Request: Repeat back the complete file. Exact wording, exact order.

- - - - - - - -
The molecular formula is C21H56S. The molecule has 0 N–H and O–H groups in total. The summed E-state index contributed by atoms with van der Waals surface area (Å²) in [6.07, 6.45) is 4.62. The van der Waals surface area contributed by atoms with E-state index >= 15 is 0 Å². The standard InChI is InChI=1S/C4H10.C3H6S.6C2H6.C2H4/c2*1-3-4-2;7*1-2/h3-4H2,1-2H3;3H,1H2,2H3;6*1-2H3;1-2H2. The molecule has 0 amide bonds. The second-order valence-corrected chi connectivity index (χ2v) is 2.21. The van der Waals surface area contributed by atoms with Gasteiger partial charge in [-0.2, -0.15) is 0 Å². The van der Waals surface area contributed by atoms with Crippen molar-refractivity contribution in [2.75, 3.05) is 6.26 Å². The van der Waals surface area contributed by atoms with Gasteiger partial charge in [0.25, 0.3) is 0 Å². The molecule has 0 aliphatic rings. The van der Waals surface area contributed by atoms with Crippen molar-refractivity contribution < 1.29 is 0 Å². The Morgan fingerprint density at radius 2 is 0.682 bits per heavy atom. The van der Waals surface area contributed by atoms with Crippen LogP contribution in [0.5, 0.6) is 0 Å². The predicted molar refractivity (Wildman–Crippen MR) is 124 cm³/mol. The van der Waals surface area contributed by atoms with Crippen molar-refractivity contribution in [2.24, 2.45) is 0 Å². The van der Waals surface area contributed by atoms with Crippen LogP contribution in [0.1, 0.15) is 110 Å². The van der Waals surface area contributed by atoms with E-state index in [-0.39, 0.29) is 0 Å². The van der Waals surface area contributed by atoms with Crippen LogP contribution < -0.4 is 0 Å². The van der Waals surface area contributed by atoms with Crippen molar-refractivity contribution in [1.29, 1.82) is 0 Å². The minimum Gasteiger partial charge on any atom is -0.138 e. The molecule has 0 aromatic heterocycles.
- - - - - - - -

The molecular formula is C21H56S. The molecule has 0 N–H and O–H groups in total. The summed E-state index contributed by atoms with van der Waals surface area (Å²) in [6.07, 6.45) is 4.62. The van der Waals surface area contributed by atoms with E-state index >= 15 is 0 Å². The standard InChI is InChI=1S/C4H10.C3H6S.6C2H6.C2H4/c2*1-3-4-2;7*1-2/h3-4H2,1-2H3;3H,1H2,2H3;6*1-2H3;1-2H2. The molecule has 0 amide bonds. The second-order valence-corrected chi connectivity index (χ2v) is 2.21. The van der Waals surface area contributed by atoms with Gasteiger partial charge in [-0.2, -0.15) is 0 Å². The van der Waals surface area contributed by atoms with Crippen molar-refractivity contribution in [2.75, 3.05) is 6.26 Å². The van der Waals surface area contributed by atoms with Gasteiger partial charge in [0.25, 0.3) is 0 Å². The molecule has 0 aliphatic rings. The van der Waals surface area contributed by atoms with Crippen molar-refractivity contribution < 1.29 is 0 Å². The Morgan fingerprint density at radius 2 is 0.682 bits per heavy atom. The van der Waals surface area contributed by atoms with Crippen LogP contribution in [0.5, 0.6) is 0 Å². The predicted molar refractivity (Wildman–Crippen MR) is 124 cm³/mol. The van der Waals surface area contributed by atoms with Crippen molar-refractivity contribution in [2.24, 2.45) is 0 Å². The van der Waals surface area contributed by atoms with Crippen LogP contribution in [0.1, 0.15) is 110 Å². The van der Waals surface area contributed by atoms with E-state index in [-0.39, 0.29) is 0 Å². The van der Waals surface area contributed by atoms with Crippen LogP contribution < -0.4 is 0 Å². The van der Waals surface area contributed by atoms with Crippen molar-refractivity contribution in [1.29, 1.82) is 0 Å². The minimum Gasteiger partial charge on any atom is -0.138 e. The molecule has 0 aromatic heterocycles.